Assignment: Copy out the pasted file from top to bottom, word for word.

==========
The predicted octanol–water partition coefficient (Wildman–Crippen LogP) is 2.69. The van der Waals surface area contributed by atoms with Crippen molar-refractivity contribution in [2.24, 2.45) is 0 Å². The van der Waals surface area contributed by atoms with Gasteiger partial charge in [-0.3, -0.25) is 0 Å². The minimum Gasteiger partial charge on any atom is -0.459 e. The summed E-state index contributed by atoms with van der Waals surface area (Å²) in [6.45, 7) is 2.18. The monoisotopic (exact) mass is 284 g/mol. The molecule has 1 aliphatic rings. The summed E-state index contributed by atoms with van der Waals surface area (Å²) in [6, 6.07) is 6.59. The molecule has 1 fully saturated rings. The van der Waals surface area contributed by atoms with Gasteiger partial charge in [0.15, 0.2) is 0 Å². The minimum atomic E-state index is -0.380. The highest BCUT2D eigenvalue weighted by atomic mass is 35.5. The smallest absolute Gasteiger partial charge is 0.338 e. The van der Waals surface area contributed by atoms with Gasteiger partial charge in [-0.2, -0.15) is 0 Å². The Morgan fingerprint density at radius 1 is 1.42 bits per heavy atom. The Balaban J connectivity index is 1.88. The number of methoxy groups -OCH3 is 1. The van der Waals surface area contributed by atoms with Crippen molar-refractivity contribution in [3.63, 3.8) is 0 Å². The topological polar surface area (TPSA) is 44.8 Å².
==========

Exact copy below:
The predicted octanol–water partition coefficient (Wildman–Crippen LogP) is 2.69. The van der Waals surface area contributed by atoms with Crippen molar-refractivity contribution in [2.24, 2.45) is 0 Å². The van der Waals surface area contributed by atoms with Gasteiger partial charge in [-0.3, -0.25) is 0 Å². The minimum Gasteiger partial charge on any atom is -0.459 e. The summed E-state index contributed by atoms with van der Waals surface area (Å²) in [6.45, 7) is 2.18. The monoisotopic (exact) mass is 284 g/mol. The molecule has 1 aliphatic rings. The summed E-state index contributed by atoms with van der Waals surface area (Å²) in [6, 6.07) is 6.59. The molecule has 1 fully saturated rings. The van der Waals surface area contributed by atoms with Gasteiger partial charge in [0.15, 0.2) is 0 Å². The minimum atomic E-state index is -0.380. The highest BCUT2D eigenvalue weighted by atomic mass is 35.5. The smallest absolute Gasteiger partial charge is 0.338 e. The van der Waals surface area contributed by atoms with Gasteiger partial charge in [-0.2, -0.15) is 0 Å². The Morgan fingerprint density at radius 1 is 1.42 bits per heavy atom. The Balaban J connectivity index is 1.88. The number of methoxy groups -OCH3 is 1. The van der Waals surface area contributed by atoms with Crippen molar-refractivity contribution in [3.63, 3.8) is 0 Å². The topological polar surface area (TPSA) is 44.8 Å².